On Sunday, the Taoiseach (Prime Minister) Leo Varadkar and Tánaiste (Deputy Prime Minister) Simon Coveney of Ireland were in New York to formally launch their campaign for a seat on the United Nations Security Council as a temporary member state from 2021-2022.
The competition Ireland faces, however, is tough, given that Norway and Canada are also seeking a seat on the council to help make key decisions in regards to matters of world peace, the maintaining of democratic values, as well as basic human rights for all.
Ireland bids for UN Security Council seat https://t.co/6BwquU3TgW— RTÉ News (@rtenews) July 2, 2018
Tánaiste Coveney opened up with remarks asserting Ireland’s commitment to world peace, security, and stability.
“Ireland is absolutely committed to multilateral structures at the UN and obviously the EU, and key decisions on world peace, security, and conflict resolution, setting missions for peacekeepers around the world.
“Ireland has been there [on the security council] before and we intend on being there again. We were there in 1961, 1981, 2001, and now we want to be there in 2021. I think that we have a very strong story to tell; we are a country that I think, a lot of other countries in the world can relate to.”
The Tánaiste went on to say that Ireland’s story is one of conflict, a struggle for independence, of famine, of mass migration, and so on, which many other countries can see their own parallels to. Coveney believes that Ireland joining the UN Security Council would provide other countries with a platform to voice their concerns about global affairs.
“This campaign for us is built around three themes: the first one is empathy and I think a lot of countries and politicians can see their own story in Ireland’s story in many ways and I think that this will be apart of our conversation in terms of asking for support so that we can represent other countries and that they can feel they can talk to us and know that we will listen to their concerns.”
Another one of the main themes of the Irish campaign is that of partnership, and the Tanaiste noted that Ireland’s work in the larger world is that of strengthening ties and facilitating cooperation.
“Ireland is a country where everything we do outside of our borders is about building alliances and partnerships, whether it’s through our diaspora or whether it’s through an expanding global footprint through partnerships right across Africa, where we spend around €700 million ($812 million) a year of taxpayers money predominantly on the continent of Africa, or whether it’s through the middle east peace process where we are working really hard at the moment to ensure that Ireland is relevant to the decisions being made there.”
Lastly, Coveney affirmed that Ireland will remain committed to upholding democratic values, regardless of its role in the UN, but felt that a role in the Security Council would help the country to protect all people who are downtrodden and need assistance throughout the world.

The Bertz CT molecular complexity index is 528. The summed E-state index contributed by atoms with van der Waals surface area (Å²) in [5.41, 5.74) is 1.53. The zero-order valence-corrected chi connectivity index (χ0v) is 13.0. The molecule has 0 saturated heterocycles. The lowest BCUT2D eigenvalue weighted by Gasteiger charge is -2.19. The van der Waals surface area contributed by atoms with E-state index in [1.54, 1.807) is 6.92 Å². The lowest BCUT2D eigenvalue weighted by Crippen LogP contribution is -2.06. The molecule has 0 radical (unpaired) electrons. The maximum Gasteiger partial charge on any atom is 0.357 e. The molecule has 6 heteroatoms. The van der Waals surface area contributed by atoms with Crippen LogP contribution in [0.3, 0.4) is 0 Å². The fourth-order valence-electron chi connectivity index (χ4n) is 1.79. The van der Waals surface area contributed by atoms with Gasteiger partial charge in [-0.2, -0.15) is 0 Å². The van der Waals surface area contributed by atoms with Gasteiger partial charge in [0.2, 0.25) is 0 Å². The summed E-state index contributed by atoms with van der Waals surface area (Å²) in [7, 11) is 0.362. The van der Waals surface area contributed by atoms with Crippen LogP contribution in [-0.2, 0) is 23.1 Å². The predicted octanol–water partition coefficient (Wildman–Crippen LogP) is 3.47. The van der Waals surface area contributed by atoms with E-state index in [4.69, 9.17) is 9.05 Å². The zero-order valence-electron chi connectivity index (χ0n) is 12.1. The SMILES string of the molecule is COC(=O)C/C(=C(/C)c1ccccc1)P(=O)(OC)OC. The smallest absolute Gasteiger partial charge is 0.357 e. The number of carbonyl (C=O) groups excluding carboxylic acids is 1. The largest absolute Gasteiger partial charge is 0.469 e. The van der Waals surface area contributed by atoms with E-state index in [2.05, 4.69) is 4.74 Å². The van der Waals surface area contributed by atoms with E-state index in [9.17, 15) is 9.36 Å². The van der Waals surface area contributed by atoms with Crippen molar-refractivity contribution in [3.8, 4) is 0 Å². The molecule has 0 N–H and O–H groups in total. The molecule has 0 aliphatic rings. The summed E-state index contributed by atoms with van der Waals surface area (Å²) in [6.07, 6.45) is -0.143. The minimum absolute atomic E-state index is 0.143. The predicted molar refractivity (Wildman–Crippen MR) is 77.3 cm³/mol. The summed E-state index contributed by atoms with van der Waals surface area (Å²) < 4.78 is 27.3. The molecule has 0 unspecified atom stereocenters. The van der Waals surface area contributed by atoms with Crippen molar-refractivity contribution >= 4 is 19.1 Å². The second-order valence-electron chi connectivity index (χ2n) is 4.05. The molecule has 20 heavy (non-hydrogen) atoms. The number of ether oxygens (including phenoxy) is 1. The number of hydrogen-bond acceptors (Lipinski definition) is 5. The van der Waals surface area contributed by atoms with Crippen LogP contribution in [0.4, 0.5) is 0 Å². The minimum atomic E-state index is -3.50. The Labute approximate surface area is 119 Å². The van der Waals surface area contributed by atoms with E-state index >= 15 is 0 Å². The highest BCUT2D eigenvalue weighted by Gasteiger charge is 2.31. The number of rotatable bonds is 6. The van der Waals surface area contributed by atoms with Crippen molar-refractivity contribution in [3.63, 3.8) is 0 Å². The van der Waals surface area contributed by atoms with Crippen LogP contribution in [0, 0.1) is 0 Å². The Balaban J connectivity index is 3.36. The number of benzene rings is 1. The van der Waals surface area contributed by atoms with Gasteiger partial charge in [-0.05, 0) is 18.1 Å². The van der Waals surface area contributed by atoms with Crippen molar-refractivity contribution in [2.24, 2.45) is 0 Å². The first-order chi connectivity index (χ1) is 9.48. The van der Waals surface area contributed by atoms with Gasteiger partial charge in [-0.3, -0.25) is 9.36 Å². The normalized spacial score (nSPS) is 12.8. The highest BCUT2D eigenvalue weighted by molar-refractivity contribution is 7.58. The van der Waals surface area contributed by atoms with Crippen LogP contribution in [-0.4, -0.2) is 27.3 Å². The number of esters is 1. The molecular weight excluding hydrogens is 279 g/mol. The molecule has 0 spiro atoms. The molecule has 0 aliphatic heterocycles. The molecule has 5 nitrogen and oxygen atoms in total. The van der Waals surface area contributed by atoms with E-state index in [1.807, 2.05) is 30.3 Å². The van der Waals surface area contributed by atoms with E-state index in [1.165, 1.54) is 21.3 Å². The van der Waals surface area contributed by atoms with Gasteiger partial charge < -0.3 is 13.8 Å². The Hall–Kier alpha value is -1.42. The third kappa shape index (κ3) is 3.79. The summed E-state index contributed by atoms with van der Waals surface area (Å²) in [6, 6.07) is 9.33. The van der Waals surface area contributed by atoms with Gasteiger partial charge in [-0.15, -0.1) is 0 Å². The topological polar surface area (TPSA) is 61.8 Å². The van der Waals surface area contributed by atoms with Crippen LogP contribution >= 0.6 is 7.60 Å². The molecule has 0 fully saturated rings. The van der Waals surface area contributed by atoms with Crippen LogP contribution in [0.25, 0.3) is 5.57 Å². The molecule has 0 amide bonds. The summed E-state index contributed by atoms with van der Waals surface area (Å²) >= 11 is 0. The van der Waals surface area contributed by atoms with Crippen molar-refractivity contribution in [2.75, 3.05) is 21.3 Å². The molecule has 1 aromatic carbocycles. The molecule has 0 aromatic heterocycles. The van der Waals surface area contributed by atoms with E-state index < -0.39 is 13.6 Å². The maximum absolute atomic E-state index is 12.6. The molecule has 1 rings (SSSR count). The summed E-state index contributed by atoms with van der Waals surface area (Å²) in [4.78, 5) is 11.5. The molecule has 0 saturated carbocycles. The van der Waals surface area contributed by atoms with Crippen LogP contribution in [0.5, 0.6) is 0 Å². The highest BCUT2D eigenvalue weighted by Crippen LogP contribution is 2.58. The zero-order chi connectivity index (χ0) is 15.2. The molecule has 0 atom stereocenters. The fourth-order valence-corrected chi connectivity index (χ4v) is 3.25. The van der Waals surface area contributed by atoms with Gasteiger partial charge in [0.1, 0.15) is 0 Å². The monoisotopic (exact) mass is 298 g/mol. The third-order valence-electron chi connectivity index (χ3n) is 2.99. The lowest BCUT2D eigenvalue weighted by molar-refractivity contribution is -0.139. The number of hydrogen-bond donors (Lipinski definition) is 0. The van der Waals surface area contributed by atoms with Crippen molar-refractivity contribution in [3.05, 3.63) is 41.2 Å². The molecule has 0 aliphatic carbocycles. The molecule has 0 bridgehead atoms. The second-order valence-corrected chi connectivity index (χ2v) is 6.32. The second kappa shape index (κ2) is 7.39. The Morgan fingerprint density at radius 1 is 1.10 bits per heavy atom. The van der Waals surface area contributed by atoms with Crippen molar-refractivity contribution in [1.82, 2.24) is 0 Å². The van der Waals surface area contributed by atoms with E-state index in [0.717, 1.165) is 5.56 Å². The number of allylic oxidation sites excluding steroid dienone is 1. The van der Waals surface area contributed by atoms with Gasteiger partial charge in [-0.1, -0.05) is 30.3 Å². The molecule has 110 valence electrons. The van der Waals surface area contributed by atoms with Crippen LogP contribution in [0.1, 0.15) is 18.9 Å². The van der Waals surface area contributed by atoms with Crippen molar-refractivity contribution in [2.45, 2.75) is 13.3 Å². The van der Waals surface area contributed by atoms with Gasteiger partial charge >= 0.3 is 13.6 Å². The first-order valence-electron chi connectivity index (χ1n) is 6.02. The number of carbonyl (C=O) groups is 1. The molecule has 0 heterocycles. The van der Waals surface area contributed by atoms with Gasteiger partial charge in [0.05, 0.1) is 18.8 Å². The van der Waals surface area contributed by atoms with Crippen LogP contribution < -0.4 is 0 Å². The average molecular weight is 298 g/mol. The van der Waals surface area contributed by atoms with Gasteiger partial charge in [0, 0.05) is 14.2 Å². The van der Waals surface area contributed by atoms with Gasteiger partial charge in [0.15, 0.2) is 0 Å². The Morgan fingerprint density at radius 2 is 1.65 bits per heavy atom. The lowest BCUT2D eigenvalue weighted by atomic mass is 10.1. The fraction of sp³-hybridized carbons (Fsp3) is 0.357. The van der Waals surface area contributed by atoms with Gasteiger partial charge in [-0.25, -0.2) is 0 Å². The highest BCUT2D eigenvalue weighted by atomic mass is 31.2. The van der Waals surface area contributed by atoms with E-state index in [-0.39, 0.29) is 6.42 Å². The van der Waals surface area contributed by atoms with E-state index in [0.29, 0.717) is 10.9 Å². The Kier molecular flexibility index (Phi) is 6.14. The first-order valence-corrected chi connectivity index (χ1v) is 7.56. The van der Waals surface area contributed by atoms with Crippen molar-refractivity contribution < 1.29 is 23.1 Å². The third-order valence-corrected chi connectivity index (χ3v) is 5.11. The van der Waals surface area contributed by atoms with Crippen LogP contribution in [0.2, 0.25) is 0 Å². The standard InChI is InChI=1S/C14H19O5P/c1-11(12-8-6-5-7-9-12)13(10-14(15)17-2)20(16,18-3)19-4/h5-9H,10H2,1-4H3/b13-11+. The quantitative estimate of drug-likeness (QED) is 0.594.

The Taoiseach, Leo Varadkar, echoed similar sentiments, noting that, “We’re doing it because we’re part of this world and Ireland believes in a world order that’s about multilateralism, that’s about free trade and free enterprise, that’s about human rights, democracy and the rule of law, and is very much about working together with international organizations to solve the world’s problems, many of which are greater than any one nation-state could possibly do on their own.
“That world order is being rolled back or threatened in some parts of the world and we want to be apart of defending it. Ireland has a role to play at being at the top table at the United Nations and the Security Council, where the really important decisions are made.”
The Taoiseach also brought up the fact that around 45,000 Irish men and women have served overseas in peacekeeping operations, hence the country would like to be a member of the council to help make the decisions on where to deploy UN missions.
Since the first Irish troops were deployed on UN peacekeeping operations in 1958, not a single day has passed without Irish participation in UN peace support operations. Today we honour their service. #NewYork #UnitedNations #IrelandUNSC #GlobalIreland pic.twitter.com/lC64WL3RJY— Leo Varadkar (@campaignforleo) July 2, 2018
As for the cost of the campaign, Varadkar insisted that it would not be too substantial due to the fact it would be apart of the work that is already being done wherein ministers travel to Brussels to advocate for Ireland or participate in UN-led global efforts at securing peace and ensuring world stability.
The Tánaiste highlighted, lastly, that Ireland is a unique candidate because of its extensive presence in the world.
“We’re a country that probably looks outwards more than any other country in the world and we have one of the most open economies in the planet right now. We have a diaspora that calls themselves Irish or has some Irish connection, close on 70 million people. Irish people care about what happens in other parts of the world that are deeply torn apart by conflict… Irish NGOs are really active in that space and expect their government to be active too.”
Ireland has been a member of the UN Security Council in the past, having occupied a non-permanent role in 1961, 1981, and 2001.